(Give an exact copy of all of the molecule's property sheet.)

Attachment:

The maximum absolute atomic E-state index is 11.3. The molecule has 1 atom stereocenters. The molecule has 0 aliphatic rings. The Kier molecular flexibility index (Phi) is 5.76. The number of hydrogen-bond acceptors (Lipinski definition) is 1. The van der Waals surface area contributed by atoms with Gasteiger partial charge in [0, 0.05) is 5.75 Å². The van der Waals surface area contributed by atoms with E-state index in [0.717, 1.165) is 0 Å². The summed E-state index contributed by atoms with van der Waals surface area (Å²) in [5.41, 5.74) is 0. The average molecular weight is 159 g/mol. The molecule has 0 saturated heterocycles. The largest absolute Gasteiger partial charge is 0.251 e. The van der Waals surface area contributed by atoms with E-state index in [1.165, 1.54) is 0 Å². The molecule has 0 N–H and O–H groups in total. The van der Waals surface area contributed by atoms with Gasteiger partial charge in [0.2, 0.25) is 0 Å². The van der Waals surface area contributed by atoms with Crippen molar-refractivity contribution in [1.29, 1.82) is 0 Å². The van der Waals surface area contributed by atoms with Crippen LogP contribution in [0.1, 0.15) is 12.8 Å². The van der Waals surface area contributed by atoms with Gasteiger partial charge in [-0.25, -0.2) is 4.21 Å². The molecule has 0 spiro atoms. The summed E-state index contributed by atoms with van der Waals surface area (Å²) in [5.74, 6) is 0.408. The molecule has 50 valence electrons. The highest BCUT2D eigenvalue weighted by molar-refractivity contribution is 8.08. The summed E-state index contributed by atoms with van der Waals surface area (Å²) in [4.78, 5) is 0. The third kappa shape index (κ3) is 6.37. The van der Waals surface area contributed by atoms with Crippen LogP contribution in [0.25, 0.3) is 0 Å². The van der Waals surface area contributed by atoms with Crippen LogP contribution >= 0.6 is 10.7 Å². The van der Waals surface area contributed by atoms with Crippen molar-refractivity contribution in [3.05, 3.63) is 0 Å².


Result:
The maximum absolute atomic E-state index is 11.3. The molecule has 1 atom stereocenters. The molecule has 0 aliphatic rings. The Kier molecular flexibility index (Phi) is 5.76. The number of hydrogen-bond acceptors (Lipinski definition) is 1. The van der Waals surface area contributed by atoms with Gasteiger partial charge in [0, 0.05) is 5.75 Å². The van der Waals surface area contributed by atoms with E-state index in [0.717, 1.165) is 0 Å². The summed E-state index contributed by atoms with van der Waals surface area (Å²) in [5.41, 5.74) is 0. The average molecular weight is 159 g/mol. The molecule has 0 saturated heterocycles. The largest absolute Gasteiger partial charge is 0.251 e. The van der Waals surface area contributed by atoms with E-state index in [1.165, 1.54) is 0 Å². The molecule has 0 N–H and O–H groups in total. The van der Waals surface area contributed by atoms with Gasteiger partial charge in [0.2, 0.25) is 0 Å². The van der Waals surface area contributed by atoms with Crippen molar-refractivity contribution in [1.29, 1.82) is 0 Å². The van der Waals surface area contributed by atoms with Crippen LogP contribution in [0.1, 0.15) is 12.8 Å². The van der Waals surface area contributed by atoms with Gasteiger partial charge in [-0.25, -0.2) is 4.21 Å². The molecule has 0 spiro atoms. The summed E-state index contributed by atoms with van der Waals surface area (Å²) in [5.74, 6) is 0.408. The molecule has 50 valence electrons. The highest BCUT2D eigenvalue weighted by molar-refractivity contribution is 8.08. The summed E-state index contributed by atoms with van der Waals surface area (Å²) in [4.78, 5) is 0. The third kappa shape index (κ3) is 6.37. The van der Waals surface area contributed by atoms with Crippen LogP contribution in [0.25, 0.3) is 0 Å². The van der Waals surface area contributed by atoms with Crippen LogP contribution >= 0.6 is 10.7 Å². The van der Waals surface area contributed by atoms with Crippen molar-refractivity contribution in [3.05, 3.63) is 0 Å².